- Shoulder dislocation– this can happen when your arm is forced backward when being held straight out to the side. If you hear a loud popping noise, notice a bulge in the front of your shoulder, or experience pain in the shoulder, this could be a dislocated shoulder requiring medical attention. A medical professional can put your shoulder back into place using special techniques, and you can see a PT or OT for further treatment on your shoulder to strengthen and reduce pain.
- Dehydration– if you do not drink enough water, you can become dehydrated. When playing sports, playing outside, and being overheated, you MUST drink lots of water to keep your body healthy. Start drinking water before you know you will be exerting yourself in the heat (or cold) and continue to drink water during your activity. Common signs of dehydration include: headache, stomach pain, and muscle cramping. If you have these symptoms or get dehydrated, drink plenty of water. Sugary sports drinks, juices and sodas aren’t helpful in fighting dehydration. But water is! And it’s free!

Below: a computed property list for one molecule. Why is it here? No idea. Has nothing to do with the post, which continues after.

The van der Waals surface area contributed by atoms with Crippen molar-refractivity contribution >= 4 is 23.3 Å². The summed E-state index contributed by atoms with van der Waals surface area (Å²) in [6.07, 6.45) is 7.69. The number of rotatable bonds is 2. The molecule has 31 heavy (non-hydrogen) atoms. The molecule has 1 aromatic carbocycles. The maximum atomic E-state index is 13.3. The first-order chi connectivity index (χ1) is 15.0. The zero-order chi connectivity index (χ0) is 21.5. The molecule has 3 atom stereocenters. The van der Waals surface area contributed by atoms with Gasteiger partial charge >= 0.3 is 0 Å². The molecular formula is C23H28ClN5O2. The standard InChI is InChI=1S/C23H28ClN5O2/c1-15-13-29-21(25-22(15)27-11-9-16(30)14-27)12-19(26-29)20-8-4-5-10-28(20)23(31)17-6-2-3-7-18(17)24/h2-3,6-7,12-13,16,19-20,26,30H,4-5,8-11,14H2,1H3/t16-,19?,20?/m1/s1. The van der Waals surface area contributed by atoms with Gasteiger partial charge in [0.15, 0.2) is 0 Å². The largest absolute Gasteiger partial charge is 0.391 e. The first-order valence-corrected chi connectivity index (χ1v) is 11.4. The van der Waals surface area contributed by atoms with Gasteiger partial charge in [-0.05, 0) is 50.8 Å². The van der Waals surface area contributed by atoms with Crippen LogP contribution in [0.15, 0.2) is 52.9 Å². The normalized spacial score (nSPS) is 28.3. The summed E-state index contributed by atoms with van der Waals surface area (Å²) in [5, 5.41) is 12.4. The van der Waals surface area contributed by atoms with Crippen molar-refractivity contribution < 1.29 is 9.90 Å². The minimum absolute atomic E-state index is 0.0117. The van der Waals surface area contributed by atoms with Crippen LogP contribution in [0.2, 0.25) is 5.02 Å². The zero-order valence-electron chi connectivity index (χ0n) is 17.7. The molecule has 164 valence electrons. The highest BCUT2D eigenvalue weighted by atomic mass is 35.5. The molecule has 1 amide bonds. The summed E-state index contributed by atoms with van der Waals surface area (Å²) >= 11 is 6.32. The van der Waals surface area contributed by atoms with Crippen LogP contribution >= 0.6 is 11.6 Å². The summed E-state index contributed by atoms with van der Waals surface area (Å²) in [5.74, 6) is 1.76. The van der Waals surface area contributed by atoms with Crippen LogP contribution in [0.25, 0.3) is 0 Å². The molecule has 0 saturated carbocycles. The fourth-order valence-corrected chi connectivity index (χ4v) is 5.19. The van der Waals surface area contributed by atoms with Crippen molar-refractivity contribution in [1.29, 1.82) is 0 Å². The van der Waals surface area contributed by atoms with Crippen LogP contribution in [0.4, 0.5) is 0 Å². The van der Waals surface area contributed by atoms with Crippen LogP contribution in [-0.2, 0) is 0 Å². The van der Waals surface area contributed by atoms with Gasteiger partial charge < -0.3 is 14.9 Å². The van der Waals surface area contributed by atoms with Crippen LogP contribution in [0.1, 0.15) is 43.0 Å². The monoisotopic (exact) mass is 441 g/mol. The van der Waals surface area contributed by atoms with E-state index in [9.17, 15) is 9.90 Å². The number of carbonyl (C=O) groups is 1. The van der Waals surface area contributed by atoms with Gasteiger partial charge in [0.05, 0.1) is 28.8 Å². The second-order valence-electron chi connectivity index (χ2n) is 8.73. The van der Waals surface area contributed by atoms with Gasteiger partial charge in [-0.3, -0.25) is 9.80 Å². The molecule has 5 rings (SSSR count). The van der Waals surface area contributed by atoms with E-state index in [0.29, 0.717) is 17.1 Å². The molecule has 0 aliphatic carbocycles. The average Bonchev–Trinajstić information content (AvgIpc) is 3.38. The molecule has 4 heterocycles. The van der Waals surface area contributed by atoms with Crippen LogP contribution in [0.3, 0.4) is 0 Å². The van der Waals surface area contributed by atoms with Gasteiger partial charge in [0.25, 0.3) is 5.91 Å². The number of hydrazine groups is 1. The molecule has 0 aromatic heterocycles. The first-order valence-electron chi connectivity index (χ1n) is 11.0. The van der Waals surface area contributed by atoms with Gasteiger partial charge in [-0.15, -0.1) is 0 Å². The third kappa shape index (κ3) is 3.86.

- Concussion– if you get hit in the head hard during sports or fall down, you can get a concussion. This occurs from a mild blow to the head, either with or without loss of consciousness and can lead to symptoms like headache, confusion, lack of coordination, memory loss, nausea, vomiting, dizziness, ringing in the ears, sleepiness, and excessive fatigue. You must see a doctor if you have a concussion, who may order some tests and will mostly likely require rest. This rest includes not looking at bright lights, not reading or looking at any electronic devices (computer, phone, table or TV).
- Wrist fracture– if you fall on your hand and wrist, it may cause a bone fracture (broken bone). A fracture will cause lots of pain, redness on the skin, and swelling. You must see a doctor to have an X-ray to determine the location of your fracture. You may need to wear a cast or have surgery. After surgery, you are likely to see an occupational therapist to help rehabilitate your fracture by using heating pads, exercises, and functional activities.
Master of Occupational Therapy Junior